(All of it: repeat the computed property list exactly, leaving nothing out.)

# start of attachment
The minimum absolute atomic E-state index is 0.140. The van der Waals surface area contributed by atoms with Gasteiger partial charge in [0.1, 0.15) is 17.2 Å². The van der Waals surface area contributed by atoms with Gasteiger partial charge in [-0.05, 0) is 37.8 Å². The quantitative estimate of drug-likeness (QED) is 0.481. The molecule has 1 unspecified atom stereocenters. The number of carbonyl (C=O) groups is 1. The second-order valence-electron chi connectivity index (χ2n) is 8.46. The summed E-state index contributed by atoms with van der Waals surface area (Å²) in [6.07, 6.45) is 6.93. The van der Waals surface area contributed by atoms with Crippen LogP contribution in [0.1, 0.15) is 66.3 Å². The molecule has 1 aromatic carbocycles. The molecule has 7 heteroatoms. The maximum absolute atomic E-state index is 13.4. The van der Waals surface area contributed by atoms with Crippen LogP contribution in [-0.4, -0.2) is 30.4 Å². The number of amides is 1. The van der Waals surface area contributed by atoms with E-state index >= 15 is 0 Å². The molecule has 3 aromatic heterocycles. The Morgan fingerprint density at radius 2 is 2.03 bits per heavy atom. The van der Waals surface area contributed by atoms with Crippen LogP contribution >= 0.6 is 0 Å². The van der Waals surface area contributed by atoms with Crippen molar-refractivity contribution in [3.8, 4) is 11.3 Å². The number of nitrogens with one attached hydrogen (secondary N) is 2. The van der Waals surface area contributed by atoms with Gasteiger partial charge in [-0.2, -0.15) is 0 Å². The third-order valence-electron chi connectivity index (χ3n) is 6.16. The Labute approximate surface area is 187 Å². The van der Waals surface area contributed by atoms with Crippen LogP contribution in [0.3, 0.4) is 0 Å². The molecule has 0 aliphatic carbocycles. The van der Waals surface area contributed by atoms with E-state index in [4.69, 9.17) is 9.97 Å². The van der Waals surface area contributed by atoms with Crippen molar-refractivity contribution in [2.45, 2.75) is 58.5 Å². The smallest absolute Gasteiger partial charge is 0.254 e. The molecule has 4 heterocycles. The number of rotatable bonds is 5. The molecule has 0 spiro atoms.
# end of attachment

The minimum absolute atomic E-state index is 0.140. The van der Waals surface area contributed by atoms with Gasteiger partial charge in [0.1, 0.15) is 17.2 Å². The van der Waals surface area contributed by atoms with Gasteiger partial charge in [-0.05, 0) is 37.8 Å². The quantitative estimate of drug-likeness (QED) is 0.481. The molecule has 1 unspecified atom stereocenters. The number of carbonyl (C=O) groups is 1. The second-order valence-electron chi connectivity index (χ2n) is 8.46. The summed E-state index contributed by atoms with van der Waals surface area (Å²) in [6.07, 6.45) is 6.93. The van der Waals surface area contributed by atoms with Crippen LogP contribution in [0.1, 0.15) is 66.3 Å². The molecule has 1 aromatic carbocycles. The molecule has 7 heteroatoms. The maximum absolute atomic E-state index is 13.4. The van der Waals surface area contributed by atoms with Crippen LogP contribution in [-0.4, -0.2) is 30.4 Å². The number of amides is 1. The van der Waals surface area contributed by atoms with E-state index >= 15 is 0 Å². The molecule has 3 aromatic heterocycles. The Morgan fingerprint density at radius 2 is 2.03 bits per heavy atom. The van der Waals surface area contributed by atoms with Crippen LogP contribution >= 0.6 is 0 Å². The van der Waals surface area contributed by atoms with Crippen molar-refractivity contribution in [3.8, 4) is 11.3 Å². The number of nitrogens with one attached hydrogen (secondary N) is 2. The van der Waals surface area contributed by atoms with Gasteiger partial charge in [-0.2, -0.15) is 0 Å². The third-order valence-electron chi connectivity index (χ3n) is 6.16. The Labute approximate surface area is 187 Å². The van der Waals surface area contributed by atoms with Crippen LogP contribution in [0.3, 0.4) is 0 Å². The molecule has 0 aliphatic carbocycles. The van der Waals surface area contributed by atoms with E-state index in [4.69, 9.17) is 9.97 Å². The van der Waals surface area contributed by atoms with Crippen molar-refractivity contribution in [2.45, 2.75) is 58.5 Å². The smallest absolute Gasteiger partial charge is 0.254 e. The molecule has 4 heterocycles. The number of rotatable bonds is 5. The molecule has 0 spiro atoms.